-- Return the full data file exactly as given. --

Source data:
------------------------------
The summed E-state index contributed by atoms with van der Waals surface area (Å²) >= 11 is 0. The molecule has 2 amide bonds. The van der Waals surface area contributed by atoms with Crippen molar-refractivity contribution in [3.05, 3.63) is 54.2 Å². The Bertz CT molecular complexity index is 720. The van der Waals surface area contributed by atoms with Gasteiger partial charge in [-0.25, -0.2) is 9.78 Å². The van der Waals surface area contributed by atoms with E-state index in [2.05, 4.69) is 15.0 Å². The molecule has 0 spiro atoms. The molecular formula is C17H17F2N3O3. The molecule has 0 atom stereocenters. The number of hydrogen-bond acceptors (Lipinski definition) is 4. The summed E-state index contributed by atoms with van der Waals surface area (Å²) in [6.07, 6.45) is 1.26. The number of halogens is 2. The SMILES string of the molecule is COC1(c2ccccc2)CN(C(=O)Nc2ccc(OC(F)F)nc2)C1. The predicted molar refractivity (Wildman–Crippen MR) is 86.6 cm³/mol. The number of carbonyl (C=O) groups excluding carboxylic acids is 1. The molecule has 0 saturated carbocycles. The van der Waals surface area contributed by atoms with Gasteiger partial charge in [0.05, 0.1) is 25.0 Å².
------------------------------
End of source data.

The summed E-state index contributed by atoms with van der Waals surface area (Å²) >= 11 is 0. The molecule has 2 amide bonds. The van der Waals surface area contributed by atoms with Crippen molar-refractivity contribution in [3.05, 3.63) is 54.2 Å². The Bertz CT molecular complexity index is 720. The van der Waals surface area contributed by atoms with Gasteiger partial charge in [-0.25, -0.2) is 9.78 Å². The van der Waals surface area contributed by atoms with E-state index in [2.05, 4.69) is 15.0 Å². The molecule has 0 spiro atoms. The molecular formula is C17H17F2N3O3. The molecule has 0 atom stereocenters. The number of hydrogen-bond acceptors (Lipinski definition) is 4. The summed E-state index contributed by atoms with van der Waals surface area (Å²) in [6.07, 6.45) is 1.26. The number of halogens is 2. The SMILES string of the molecule is COC1(c2ccccc2)CN(C(=O)Nc2ccc(OC(F)F)nc2)C1. The predicted molar refractivity (Wildman–Crippen MR) is 86.6 cm³/mol. The number of carbonyl (C=O) groups excluding carboxylic acids is 1. The molecule has 0 saturated carbocycles. The van der Waals surface area contributed by atoms with Gasteiger partial charge in [0.05, 0.1) is 25.0 Å².